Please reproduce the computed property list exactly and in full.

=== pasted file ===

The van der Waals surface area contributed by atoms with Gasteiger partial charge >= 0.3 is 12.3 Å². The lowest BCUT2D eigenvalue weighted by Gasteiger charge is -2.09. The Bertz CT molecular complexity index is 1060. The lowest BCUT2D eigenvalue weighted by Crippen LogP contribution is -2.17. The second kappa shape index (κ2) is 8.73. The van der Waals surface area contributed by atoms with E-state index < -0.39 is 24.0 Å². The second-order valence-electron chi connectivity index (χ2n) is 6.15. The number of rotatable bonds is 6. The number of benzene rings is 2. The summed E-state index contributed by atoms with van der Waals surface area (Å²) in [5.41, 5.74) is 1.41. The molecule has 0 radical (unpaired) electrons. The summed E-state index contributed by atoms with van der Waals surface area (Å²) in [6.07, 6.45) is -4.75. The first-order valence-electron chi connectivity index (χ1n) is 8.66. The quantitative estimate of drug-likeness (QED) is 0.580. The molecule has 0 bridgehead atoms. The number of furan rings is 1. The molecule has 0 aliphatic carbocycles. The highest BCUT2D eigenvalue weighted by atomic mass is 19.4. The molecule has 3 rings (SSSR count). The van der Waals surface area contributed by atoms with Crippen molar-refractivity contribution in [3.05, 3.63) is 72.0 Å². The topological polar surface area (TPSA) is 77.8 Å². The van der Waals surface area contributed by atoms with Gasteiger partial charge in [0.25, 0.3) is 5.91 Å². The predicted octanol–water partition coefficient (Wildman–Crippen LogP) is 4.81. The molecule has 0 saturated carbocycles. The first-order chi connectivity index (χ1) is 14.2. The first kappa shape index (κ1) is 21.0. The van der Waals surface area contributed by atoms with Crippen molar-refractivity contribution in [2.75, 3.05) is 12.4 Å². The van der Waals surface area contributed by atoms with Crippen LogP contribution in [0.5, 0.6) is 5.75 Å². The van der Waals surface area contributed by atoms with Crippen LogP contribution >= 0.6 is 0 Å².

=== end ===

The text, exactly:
The van der Waals surface area contributed by atoms with Gasteiger partial charge >= 0.3 is 12.3 Å². The lowest BCUT2D eigenvalue weighted by Gasteiger charge is -2.09. The Bertz CT molecular complexity index is 1060. The lowest BCUT2D eigenvalue weighted by Crippen LogP contribution is -2.17. The second kappa shape index (κ2) is 8.73. The van der Waals surface area contributed by atoms with E-state index < -0.39 is 24.0 Å². The second-order valence-electron chi connectivity index (χ2n) is 6.15. The number of rotatable bonds is 6. The number of benzene rings is 2. The summed E-state index contributed by atoms with van der Waals surface area (Å²) in [5.41, 5.74) is 1.41. The molecule has 0 radical (unpaired) electrons. The summed E-state index contributed by atoms with van der Waals surface area (Å²) in [6.07, 6.45) is -4.75. The first-order valence-electron chi connectivity index (χ1n) is 8.66. The quantitative estimate of drug-likeness (QED) is 0.580. The molecule has 0 bridgehead atoms. The number of furan rings is 1. The molecule has 0 aliphatic carbocycles. The highest BCUT2D eigenvalue weighted by atomic mass is 19.4. The molecule has 3 rings (SSSR count). The van der Waals surface area contributed by atoms with Crippen molar-refractivity contribution in [3.05, 3.63) is 72.0 Å². The topological polar surface area (TPSA) is 77.8 Å². The van der Waals surface area contributed by atoms with Gasteiger partial charge in [0.25, 0.3) is 5.91 Å². The predicted octanol–water partition coefficient (Wildman–Crippen LogP) is 4.81. The molecule has 0 saturated carbocycles. The first-order chi connectivity index (χ1) is 14.2. The first kappa shape index (κ1) is 21.0. The van der Waals surface area contributed by atoms with Crippen molar-refractivity contribution in [2.75, 3.05) is 12.4 Å². The van der Waals surface area contributed by atoms with Crippen LogP contribution in [0.5, 0.6) is 5.75 Å². The van der Waals surface area contributed by atoms with Crippen LogP contribution >= 0.6 is 0 Å².